1.8.57
BIOCHEMICAL ANALYSIS OF THE INTERACTION BETWEEN VENTURIA INAEQUALIS, THE APPLE SCAB PATHOGEN, AND ITS HOST MALUS SP.

SJ COOPER and AM ASHBY

Department of Plant Sciences, University of Cambridge, Downing Site, Cambridge CB2 3EA, UK

Background and objectives
Symptoms such as green islands and leaf curl are thought to be caused by plant growth regulators. Cytokinins have been shown to be produced by fungi, although there is no direct molecular evidence to support a role for these in pathogenesis by fungi. We wish to establish if fungally derived cytokinins and fungal beta-glucosidases are capable of releasing cytokinins from their stored forms in early pathogenesis. By comparing results for Venturia inaequalis with those for other plant pathogens we are looking to investigate whether there is any correlation between production of cytokinins and cytokinin-releasing beta-glucosidases and the mode of nutrition displayed by the fungus in planta.

Materials and methods
Cytokinin production was assayed by HPLC-ELISA. Methanolic extracts of fungi grown on rich and minimal media were run on a 15-36% methanol gradient through a C18 column and fractions collected. Fractions were subjected to competitive ELISA [1] to measure the levels of cytokinins produced. Cytokinin O-linked and N-linked glucosides were used as substrates to assess cytokinin glucoside-cleaving ability of crude protein extracts from a range of plant pathogens grown under differing conditions. HPLC and TLC were used to analyse the extracts 1,5 glucono-d-lactone was used as a competitive inhibitor to confirm beta-glucosidase activity.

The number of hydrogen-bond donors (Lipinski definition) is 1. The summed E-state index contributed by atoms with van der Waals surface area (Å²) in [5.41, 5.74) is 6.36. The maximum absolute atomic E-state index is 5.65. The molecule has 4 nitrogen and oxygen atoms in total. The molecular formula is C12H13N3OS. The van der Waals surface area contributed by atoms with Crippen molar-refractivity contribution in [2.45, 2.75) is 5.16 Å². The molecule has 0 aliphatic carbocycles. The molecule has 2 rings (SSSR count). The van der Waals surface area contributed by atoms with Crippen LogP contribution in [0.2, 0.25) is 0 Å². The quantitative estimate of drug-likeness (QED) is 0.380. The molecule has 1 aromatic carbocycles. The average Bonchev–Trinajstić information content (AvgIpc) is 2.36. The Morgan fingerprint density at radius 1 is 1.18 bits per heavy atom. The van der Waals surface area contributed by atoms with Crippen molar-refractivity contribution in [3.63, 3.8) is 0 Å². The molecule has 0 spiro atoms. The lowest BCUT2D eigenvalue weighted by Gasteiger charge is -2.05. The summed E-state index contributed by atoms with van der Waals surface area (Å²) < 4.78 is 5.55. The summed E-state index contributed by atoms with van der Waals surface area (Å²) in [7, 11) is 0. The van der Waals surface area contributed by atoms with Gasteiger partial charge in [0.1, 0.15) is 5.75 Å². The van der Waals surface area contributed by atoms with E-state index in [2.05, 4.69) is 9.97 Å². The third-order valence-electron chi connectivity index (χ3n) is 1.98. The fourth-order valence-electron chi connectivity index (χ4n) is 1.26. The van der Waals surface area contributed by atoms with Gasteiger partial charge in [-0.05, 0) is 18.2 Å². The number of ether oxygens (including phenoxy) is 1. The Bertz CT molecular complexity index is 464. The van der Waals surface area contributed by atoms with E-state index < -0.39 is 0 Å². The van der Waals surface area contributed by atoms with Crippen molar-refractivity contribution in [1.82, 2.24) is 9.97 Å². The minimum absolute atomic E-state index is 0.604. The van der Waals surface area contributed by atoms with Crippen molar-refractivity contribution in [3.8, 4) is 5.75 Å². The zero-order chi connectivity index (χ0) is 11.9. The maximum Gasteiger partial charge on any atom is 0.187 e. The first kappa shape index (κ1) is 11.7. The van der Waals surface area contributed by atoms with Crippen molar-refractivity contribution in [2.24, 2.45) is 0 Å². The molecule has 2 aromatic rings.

Results and conclusions
Levels of cytokinins from mycelium of Venturia inaequalis were significantly higher for samples from the minimal (Murashige and Skoog, glucose and vitamins) media (zeatin riboside equivalent 264.2 pmol/g fw) than for samples from the rich (malt extract and salts) media (zeatin riboside equivalent 43.7 pmol/g fw). beta-Glucosidases capable of releasing cytokinins from their O-linked, but not N-linked glucosides were found in crude protein extracts for V. inaequalis grown on both rich and minimal media. Values for zeatin-o-glucoside-cleaving activity were compared with those for a range of other plant pathogenic fungi with differing modes of nutrition in planta. This is the first report of cytokinin-glucoside-cleaving beta-glucosidase activity in a filamentous fungus, and possible roles for this fungal derived enzyme in plant nutrition will be presented.

References
1. Huntley RP, 1995. PhD thesis, University of Cambridge, UK.